My point though is this – 100 billion dollars is a massive amount money for a country with a population the size of Australia. Most of this will be spent on ‘restoration’, and it will take some years before everything gets back to a ‘normal’ Comparatively little extra gets spent on mitigating/countering or even deflecting, likely FUTURE effects of FUTURE disasters yet to come.

      So when the next ‘disaster’ arrives, (and it seems virtually inevitable it will be ‘soon’ and could even be of another type), yet another 100 billion gets spent, then another, then another, then another etc. You might even get 2 or 3 occurring in the one year.

      Eventually, you simply run out of money, with no way out because mitigation expenditures whose benefits can take some years to show up aren’t around to start ‘kicking in’ at your hour of need.

      Now, even if you are person who is ‘doubtful’ about pending climate change and pollution consequences on the world immediately around you, it seems to me to be very unwise to do nothing at all. Commonsense suggests you should have ‘back-up’ plan of some sort just in case you are wrong.

      Here’s some food for thought. A world -wide average of 1.5 degrees seems small, but you get a different picture when you look more closely at separate regions. Latitude also plays a significant part.

      President Putin has announced that Russian scientists have recalculated the expected average temperature rise for their region at 2.5 degrees instead of the previous estimate of 2 degrees that formed part of the 1.5 degree average.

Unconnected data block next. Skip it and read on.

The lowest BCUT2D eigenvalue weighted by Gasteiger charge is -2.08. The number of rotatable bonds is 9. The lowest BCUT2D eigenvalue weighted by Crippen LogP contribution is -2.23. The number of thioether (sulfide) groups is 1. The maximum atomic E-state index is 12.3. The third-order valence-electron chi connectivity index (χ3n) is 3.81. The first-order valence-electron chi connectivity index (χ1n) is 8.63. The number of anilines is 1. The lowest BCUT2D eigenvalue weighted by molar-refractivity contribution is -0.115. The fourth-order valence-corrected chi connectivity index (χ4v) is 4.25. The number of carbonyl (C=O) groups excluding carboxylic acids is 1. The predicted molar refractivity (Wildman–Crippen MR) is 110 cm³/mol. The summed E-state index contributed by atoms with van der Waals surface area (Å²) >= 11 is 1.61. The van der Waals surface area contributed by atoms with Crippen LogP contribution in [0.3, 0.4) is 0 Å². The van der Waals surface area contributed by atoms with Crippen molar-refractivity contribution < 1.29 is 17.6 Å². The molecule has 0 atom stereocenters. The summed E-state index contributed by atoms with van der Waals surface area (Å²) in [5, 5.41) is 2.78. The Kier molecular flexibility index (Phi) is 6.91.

The average Australian living at Broken Hill would probably yawn and say ‘What’s the problem mate, wouldn’t even notice it if things got 2.5, even 5 degrees warmer. Look on the bright side, no need to put the sausages on the barbie if it happens, just leave them outside for a bit and save on the gas bill”

      Not so in the USSR – a 2.5 degree rise in temperature the Arctic region increases the ‘melt rate’ of ice considerably with all sorts of consequences and flow-on effects over a vast area. Some of those have begun already.

      President Putin has in fact done a complete 180 degree turn, and no longer sees ‘climate change’ as just an issue, and has assured his population that he aims to do as much as he can as soon as possible. He has taken notice of the protests both in his own country and elsewhere, he has taken notice of the Russian scientists, he has taken notice of the huge fires in the Siberian forests and their effects on residents and industries in the area, and he knows full well that if he ‘does nothing’, he will have some mammoth political and economic problems on his hands,and that he won’t get away with ‘seeming to be doing something but actually doing nothing’.

      • Although it’s perfectly fine for John Quiggin to spread his opinions, commentary, political views and what many would say is propaganda it does not make his opinion piece right…